The whole idea behind employee participation is to enable employees to share in the company’s success while at the same time enhancing their sense of identification with the company. Employees have been able to buy Siemens AG shares on preferred terms since 1969. But the history of staff participation at Siemens goes back much farther than that. So on the occasion of German Ownership Day, we take a look back at a success story that began long before 1969.

One of the first – Siemens employees have been able to share in the company’s success since the 19th century

Enabling employees to participate in the company’s profits or capital has a long tradition at Siemens. Siemens & Halske employees had their first opportunity to share in the company’s profits back in 1858. Eight years later, Werner von Siemens introduced a “stocktaking bonus,” which enabled Siemens employees to participate in the profits they had helped earn together, above and beyond their regular pay. In 1927, his son Carl Friedrich, who by then was heading the company, lent new impetus to this component of the company’s employee-relations policy by establishing an annual “financial report premium” for non-management employees, depending on the company’s results. After the disruption caused by World War II and a transitional phase for reconstruction, company management decided to reintroduce profit-sharing in 1951.

New ways of sharing in results – Siemens introduces employee shares

In the second half of the 1960s, profit-sharing was cut back because of general economic conditions, but it was agreed by way of compensation that the workforce would be able to participate in the company’s producing assets. In 1969, Siemens AG employees in Germany had the chance for the first time to buy employee shares at a preferred price of DM 156 – half the trading price on the stock market on the day when management’s decision was adopted (January 23, 1969). Under the guidelines of Germany’s Employee Shares Act, no social security contributions or other tax was payable on either the difference between the preferred price and the trading price, or on the purchase price itself. Since what was known as the noncash advantage could not exceed DM 500 per person per calendar year, this meant that each employee entitled to participate could buy no more than three Siemens shares. The law also prescribed a lockout period of five years during which the shares could not be sold.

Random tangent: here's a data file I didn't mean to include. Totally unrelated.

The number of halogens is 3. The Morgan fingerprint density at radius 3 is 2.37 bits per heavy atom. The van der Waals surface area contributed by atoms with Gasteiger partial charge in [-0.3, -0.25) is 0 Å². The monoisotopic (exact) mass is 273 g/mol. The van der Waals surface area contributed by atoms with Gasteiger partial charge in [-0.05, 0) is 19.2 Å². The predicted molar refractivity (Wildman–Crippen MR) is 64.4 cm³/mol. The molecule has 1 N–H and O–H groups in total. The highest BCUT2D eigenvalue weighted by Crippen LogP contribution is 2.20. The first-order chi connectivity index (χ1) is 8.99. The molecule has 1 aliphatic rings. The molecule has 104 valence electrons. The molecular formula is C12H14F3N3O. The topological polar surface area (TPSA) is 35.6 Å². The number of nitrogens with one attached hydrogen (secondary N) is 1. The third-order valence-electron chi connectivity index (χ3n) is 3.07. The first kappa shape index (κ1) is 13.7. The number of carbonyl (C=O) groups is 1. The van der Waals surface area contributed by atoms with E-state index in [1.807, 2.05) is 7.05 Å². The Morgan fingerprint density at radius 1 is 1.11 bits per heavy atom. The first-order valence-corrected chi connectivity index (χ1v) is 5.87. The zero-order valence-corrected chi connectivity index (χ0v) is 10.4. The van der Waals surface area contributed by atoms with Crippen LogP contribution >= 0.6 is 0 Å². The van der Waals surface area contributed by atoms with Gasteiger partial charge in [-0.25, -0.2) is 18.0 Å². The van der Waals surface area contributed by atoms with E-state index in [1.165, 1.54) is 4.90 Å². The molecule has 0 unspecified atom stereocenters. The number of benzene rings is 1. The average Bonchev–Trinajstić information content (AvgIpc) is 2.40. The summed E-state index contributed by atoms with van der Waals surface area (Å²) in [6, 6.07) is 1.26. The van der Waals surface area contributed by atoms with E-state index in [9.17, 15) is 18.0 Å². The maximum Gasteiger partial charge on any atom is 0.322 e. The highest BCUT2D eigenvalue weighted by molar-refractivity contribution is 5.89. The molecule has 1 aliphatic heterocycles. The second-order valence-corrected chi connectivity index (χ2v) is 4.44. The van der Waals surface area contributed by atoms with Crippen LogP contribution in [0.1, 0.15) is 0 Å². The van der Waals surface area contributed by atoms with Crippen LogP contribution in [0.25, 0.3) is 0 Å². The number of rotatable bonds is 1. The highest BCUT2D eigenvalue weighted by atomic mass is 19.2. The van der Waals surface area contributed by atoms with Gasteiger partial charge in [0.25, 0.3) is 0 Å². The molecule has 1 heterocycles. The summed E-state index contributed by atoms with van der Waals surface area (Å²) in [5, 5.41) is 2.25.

A much-desired offer – from employee shares to “Shared Success”

In the spring of 1969, 135,725 employee shares were issued, with a nominal value of DM 6.8 million. This first program was such a success – 24 percent of Siemens employees in Germany took advantage of the “general offer” – that management was encouraged to offer common stock at preferred prices in the coming years as well. From the very start, there had also been thoughts about offering Siemens shares to employees outside Germany. Accordingly, all local companies were free to participate in the share programs if they wished; the local company would absorb the difference between the trading price and the preferred price. But even though a number of companies were interested in this form of employee participation, their acceptance fell through in the face of a great many local circumstances. Only Siemens in the Netherlands began offering employees stock at a preferred price, in 1975.

In Germany, the Siemens share program has established itself over the past nearly 50 years as an integral part of the company’s orientation to its employees; participation since 1989 has averaged about 70 percent. Since demand was so strong, in 2008 corporate management decided to expand staff and management’s participation in the company’s success by creating a share-oriented corporate culture. Under the slogan “Shared Success,” all employees worldwide have a chance, subject to the particular conditions in their own country, to take part in the company’s results. By now, some 165,000 Siemens employees are shareholders – almost one out of every two staff members. Which places them among the company’s largest groups of shareholders.




Sabine Dittler | Ewald Blocher

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